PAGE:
The closure Friday of Electro-Motive plant in London, Ont., paints a bleak picture for the future of the Canadian manufacturing industry, one expert says, adding the “writing was on the wall” for the southwestern Ontario plant long before the closure became official.
Progress Rail, a U.S.-based subsidiary of giant Caterpillar Inc., closed the Electro-Motive plant’s doors Friday after prolonged unsuccessful contract negotiations and a month after more than 450 workers were locked out. The closure added to a worrisome trend, says Western University economist Mike Moffatt.
“Unfortunately, I don’t see any silver lining here for the workers,” said Moffatt of the London, Ont., university’s Richard Ivey School of Business. “No company has suggested that they’re going to buy this plant from Caterpillar and have it manufacture something else. It’s just a combination of the high Canadian dollar, a poor U.S. labour market and these weakening labour laws in the United States makes Canada — and southwestern Ontario — a particularly more expensive place to do manufacturing.
“Not only is this closure a problem, but I fully expect this trend to continue. Sadly, it’s not the end.”
In a statement Friday, the company said the situation was “regrettable” and cited the ability to remain competitive among its reasons for the decision.
“The cost structure of the operation was not sustainable and efforts to negotiate a new, competitive collective agreement were not successful,” the company said, adding that its delivery schedules to its customers would not be affected by the closure of the London facility.
The Canadian Autoworkers Union called the closure “callous” and insisted that closing the plant was the company’s intention from the beginning of the labour dispute.
Benjamin Tal, deputy chief economist with CIBC World Markets, said the entire manufacturing industry is in the process of change in Canada. He said, however, that while the industry is primed to look very different, it isn’t doomed.
Tal said Canada is likely undergoing a transformation into a “leaner” and “more dynamic” manufacturing industry that will remain very efficient, but less reliant on human resources and more on mechanical and technological alternatives.
“What I do see in the manufacturing sector is not a diminishing sector, but I see a smaller, but more flexible and dynamic sector in the future,” Tal said.
“We’re in the process of restructuring the manufacturing sector due to the strong Canadian dollar and globalization. This process is not over, although we are getting closer to the manufacturing sector of tomorrow. What I’m seeing is a manufacturing sector that is very flexible, but will not be a huge employer. Most of the improvement will be in capital-intensive, high-tech stuff and that will not require a lot of labour.”
Moffatt said the decision is a further blow to an already vulnerable region of the country that has been dealt repeated blows in terms of lost manufacturing opportunities.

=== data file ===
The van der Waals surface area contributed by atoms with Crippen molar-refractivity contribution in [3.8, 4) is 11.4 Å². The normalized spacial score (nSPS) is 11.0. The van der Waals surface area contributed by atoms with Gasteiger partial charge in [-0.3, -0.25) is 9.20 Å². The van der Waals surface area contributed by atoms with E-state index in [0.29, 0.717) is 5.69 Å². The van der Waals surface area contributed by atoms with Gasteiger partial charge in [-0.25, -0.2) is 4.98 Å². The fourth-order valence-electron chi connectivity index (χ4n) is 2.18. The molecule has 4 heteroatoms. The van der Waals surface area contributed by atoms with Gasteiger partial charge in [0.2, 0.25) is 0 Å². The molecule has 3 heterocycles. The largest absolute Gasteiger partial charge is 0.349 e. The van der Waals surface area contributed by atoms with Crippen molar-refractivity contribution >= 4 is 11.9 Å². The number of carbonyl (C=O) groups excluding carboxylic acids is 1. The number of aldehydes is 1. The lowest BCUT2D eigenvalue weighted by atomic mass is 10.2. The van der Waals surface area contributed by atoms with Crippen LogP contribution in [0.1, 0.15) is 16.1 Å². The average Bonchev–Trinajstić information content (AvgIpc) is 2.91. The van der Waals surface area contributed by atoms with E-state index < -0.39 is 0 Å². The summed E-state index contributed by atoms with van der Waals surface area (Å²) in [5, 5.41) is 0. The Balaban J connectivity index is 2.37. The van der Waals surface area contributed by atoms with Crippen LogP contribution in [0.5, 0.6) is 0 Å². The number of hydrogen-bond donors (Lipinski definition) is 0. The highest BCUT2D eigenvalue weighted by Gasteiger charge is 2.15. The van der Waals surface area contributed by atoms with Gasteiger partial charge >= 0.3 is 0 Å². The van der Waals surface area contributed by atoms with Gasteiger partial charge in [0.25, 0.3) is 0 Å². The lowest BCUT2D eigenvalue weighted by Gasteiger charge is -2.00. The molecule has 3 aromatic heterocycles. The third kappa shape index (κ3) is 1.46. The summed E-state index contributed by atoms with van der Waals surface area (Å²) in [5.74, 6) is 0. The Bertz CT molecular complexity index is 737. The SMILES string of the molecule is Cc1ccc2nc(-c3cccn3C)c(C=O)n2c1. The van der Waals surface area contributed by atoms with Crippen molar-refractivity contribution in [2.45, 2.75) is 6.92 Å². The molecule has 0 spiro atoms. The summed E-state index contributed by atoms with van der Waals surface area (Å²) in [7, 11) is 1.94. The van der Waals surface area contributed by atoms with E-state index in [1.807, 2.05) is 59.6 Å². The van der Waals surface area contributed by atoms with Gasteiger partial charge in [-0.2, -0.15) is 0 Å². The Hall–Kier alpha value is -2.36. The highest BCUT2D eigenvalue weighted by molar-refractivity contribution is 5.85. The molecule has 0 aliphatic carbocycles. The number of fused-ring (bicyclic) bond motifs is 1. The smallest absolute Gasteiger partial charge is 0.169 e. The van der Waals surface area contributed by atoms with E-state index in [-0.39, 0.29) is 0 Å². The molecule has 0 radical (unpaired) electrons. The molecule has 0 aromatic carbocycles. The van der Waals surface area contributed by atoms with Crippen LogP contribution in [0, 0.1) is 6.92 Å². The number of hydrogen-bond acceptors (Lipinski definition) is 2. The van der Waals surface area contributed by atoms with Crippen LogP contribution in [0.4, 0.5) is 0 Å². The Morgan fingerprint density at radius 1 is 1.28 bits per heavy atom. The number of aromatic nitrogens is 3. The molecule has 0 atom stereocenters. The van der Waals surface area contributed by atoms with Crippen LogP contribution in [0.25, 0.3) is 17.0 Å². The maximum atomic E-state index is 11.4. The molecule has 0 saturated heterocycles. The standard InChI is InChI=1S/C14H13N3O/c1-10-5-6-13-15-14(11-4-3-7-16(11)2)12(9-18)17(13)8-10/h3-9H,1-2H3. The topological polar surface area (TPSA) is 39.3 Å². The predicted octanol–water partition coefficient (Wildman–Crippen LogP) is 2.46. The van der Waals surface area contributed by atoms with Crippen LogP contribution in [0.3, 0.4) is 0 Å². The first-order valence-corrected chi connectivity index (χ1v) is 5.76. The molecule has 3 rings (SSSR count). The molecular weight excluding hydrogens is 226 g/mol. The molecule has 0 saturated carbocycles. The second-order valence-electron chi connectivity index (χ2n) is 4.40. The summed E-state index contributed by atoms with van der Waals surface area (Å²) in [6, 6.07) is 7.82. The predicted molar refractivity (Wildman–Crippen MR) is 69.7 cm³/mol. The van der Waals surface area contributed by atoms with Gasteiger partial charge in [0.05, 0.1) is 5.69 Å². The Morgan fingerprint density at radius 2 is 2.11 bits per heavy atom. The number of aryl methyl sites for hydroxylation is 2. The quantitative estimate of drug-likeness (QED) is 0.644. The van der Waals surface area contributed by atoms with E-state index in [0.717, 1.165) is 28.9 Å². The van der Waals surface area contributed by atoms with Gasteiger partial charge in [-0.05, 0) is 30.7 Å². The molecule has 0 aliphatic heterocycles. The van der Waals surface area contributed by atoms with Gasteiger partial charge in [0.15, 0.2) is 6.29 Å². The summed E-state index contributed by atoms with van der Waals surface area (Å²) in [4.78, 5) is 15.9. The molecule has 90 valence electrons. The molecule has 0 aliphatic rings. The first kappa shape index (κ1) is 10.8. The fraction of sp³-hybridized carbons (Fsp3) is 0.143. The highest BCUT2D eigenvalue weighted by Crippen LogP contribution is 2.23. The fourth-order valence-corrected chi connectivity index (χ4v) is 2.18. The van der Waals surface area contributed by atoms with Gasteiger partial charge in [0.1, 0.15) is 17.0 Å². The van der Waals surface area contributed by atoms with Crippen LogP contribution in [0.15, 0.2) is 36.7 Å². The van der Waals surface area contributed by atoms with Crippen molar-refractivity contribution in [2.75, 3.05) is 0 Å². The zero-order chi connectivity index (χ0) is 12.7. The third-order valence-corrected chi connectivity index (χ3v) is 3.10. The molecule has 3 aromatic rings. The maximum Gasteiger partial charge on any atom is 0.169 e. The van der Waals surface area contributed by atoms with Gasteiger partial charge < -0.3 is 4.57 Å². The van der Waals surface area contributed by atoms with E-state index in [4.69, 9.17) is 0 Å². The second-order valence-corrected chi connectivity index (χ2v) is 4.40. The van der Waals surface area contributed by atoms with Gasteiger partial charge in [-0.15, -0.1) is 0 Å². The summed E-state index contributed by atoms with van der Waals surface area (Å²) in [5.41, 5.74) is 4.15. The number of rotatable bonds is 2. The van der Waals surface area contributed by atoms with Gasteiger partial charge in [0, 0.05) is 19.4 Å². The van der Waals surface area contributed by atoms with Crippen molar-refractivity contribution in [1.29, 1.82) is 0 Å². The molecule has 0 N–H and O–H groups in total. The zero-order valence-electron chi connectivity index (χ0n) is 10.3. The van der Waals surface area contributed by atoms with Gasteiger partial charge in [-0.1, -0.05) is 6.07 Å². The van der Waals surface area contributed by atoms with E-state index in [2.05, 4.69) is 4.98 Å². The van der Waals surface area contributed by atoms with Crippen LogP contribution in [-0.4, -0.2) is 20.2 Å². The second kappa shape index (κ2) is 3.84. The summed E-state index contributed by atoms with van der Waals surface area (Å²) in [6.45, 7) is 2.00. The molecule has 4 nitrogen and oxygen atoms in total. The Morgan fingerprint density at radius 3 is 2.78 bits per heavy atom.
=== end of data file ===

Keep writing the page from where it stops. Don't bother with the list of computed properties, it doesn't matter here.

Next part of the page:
“It certainly hurts London and southwestern Ontario. We were already a region with the highest unemployment rate in Canada, due to a number of plant closings,” he said.
“We’ve seen a lot of manufacturing job loss over the last 18 to 24 months. Now there are 450 more workers who are unemployed, who won’t be spending nearly as much money in the community, so this tends to have a cascading effect. … It’s something that London has experienced before, but it’s sort of piling on an already difficult situation.”
When it comes to tax breaks for companies to operate in Canada — such as the well publicized $5-million federal tax break given to Electro-Motive for its London-based operations — Tal said changes aren’t necessary.
“I think the business sector as a whole is going to be the new driver of economic growth and anything that will help (such as government tax breaks for companies) is a good thing.”
Tal also said the “very slow process” of change is shifting manufacturing focus away from the U.S. and into emerging markets, such as China, India, Brazil and Mexico.
Workers at Electro-Motive had been off the job since New Year’s Day after rejecting a new collective agreement that would have lowered the salaries of some workers currently paid $35 an hour to $18 an hour. Despite the closure announcement, picket lines remained active at the site on Friday.
The company apparently intends to relocate its operation to a facility in Muncie, Indiana, where Moffat says it will have an easier time moving ahead with less resistance from workers.
He said new workers there were being trained, with a plant being expanded despite running at only one-third of its capacity.
On Wednesday, Indiana became just the second U.S. state in 20 years to enact right-to-work laws, which allow a unionized workplace to have voluntary enrolment.
He said that practice often leads to a lot of “freeloading,” which results in underfunded unions with less clout in the negotiating room.